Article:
Private sector training valued by job seekers in Oman

Oman Tuesday 08/March/2016 22:08 PM
By: Times News Service
Private sector training valued by job seekers in Oman

Muscat: Private sector in Oman is still attractive among students seeking to develop their career and take advantage of training opportunities offered.
This is contrary to what one would expect, looking at the findings of a job survey carried out recently by the National Centre for Statistics and Information (NCSI). It found that more than half of Omani youth working in the private sector would prefer to work in the government sector, even at a lower salary.
The Times of Oman (TOO) had interviewed a number of students and job seekers, who visited the Career and Training Opportunities Fair being held at the Sultan Qaboos University (SQU) until March 9. The fair gathered more than 43 participants from both the private and public sector, according to SQU.
The students said they valued training opportunities and career perspectives in the private sector.
Waleed Al Aamri, from Fanja, graduated as a mechanical engineer last December. “As a mechanical engineer, it is better to work for a private company, since there, I can enrich my experience. Some companies have training programmes I can benefit from,” he said.
His classmate, Adil Al Aamri, said he preferred to work in the private sector. “With my specialisation, the private sector would be better. I will have greater perspective there,” he said, adding that his study programme did not really fit the labour market.
“My study programme focuses on literature study and not on practical training. If every semester I could take some training, it would be better,” he said. He added that he will first undertake training, before enrolling into his first job. However, finding a job in the private sector is not easy.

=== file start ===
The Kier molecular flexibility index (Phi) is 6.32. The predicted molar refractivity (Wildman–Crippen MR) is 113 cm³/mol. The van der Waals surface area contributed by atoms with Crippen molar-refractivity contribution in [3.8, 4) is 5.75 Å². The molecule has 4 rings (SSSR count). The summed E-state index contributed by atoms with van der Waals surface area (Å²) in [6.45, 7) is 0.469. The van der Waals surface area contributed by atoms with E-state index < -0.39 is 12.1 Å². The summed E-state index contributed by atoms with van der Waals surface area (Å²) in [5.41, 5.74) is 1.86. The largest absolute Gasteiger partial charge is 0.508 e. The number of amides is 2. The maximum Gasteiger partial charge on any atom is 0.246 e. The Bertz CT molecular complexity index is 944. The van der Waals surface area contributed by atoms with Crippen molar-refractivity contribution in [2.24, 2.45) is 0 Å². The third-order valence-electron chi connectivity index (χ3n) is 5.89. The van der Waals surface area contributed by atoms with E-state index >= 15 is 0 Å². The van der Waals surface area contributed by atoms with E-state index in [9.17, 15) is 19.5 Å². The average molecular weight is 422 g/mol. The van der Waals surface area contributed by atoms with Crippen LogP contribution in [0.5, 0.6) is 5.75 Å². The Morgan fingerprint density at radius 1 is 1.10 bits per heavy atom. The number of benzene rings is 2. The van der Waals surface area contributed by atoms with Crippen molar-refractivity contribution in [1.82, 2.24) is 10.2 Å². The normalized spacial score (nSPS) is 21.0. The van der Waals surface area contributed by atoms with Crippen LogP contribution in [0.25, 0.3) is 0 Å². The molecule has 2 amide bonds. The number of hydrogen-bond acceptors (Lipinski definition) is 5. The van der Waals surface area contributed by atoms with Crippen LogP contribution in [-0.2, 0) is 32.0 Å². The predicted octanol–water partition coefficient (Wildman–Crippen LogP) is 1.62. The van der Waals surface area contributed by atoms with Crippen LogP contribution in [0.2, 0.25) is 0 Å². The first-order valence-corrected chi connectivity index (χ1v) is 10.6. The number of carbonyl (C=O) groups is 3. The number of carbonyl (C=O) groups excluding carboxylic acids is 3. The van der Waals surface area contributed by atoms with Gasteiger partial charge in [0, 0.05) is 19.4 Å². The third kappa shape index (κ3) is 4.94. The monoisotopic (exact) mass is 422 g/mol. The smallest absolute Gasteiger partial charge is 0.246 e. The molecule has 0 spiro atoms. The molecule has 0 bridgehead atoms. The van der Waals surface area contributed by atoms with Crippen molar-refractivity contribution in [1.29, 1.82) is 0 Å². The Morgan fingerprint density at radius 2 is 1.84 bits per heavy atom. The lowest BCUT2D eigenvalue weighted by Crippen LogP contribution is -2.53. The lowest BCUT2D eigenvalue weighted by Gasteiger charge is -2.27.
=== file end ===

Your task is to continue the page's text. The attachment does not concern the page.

“I have applied to a lot of companies, but unfortunately, I hardly get any replies,” Waleed said. “But I don’t want to apply with the public sector. I want the private sector,” he said. Waleed said he expects a salary of OMR1,000.
Like his friend, Adil said he has applied to a lot of companies, but hardly got any response.
“The companies that replied said I lacked the necessary experience. If they don’t give us a chance, where will we get the experience?” he asked.
Said Al Hadhrami, who graduated with a Bachelor in Administration and Marketing eight months ago, said he does not prefer a particular sector, as long as it suits his specialisation.
“I prefer anything, since there are a few jobs available. I am trying to get a job, which fits my field of study,” he stated.
He said he expects a salary of OMR800 or more. “I expect that this will be a salary that fits a Bachelors degree,” he said. He added that others preferred the government sector, since the working hours there are limited and salaries have increased recently.
“But in the private sector, you benefit more from training opportunities,” he said.
Still, the government sector has its advantages. Students said it is an easier way of gaining the necessary experience that may enable them to move to the private sector in the future.
Ahmed Ba-Alawi, a computer science student from Sur, said he had found a training opportunity at the fair. “God willing, during this semester I will train at Oman LNG in Sur. I just applied,” he said.
“I hope to work in the private sector, but I like the government sector as well. It is more comfortable and has limited working hours. The privileges in the public sector are better.”
However, Ahmed said he does “not think of salary, but of gaining experience. I can do that first in the public sector,” he said.
His classmate, Abdulmalik Al Shukaili, said he prefers the military sector. “But I might find an opportunity in the marine sector as well, since they are represented here,” he said. A female student in Economics told TOO that she prefers the government sector because of the job security offered. “Even when an economic crisis occurs, there will still be more job security,” she noted.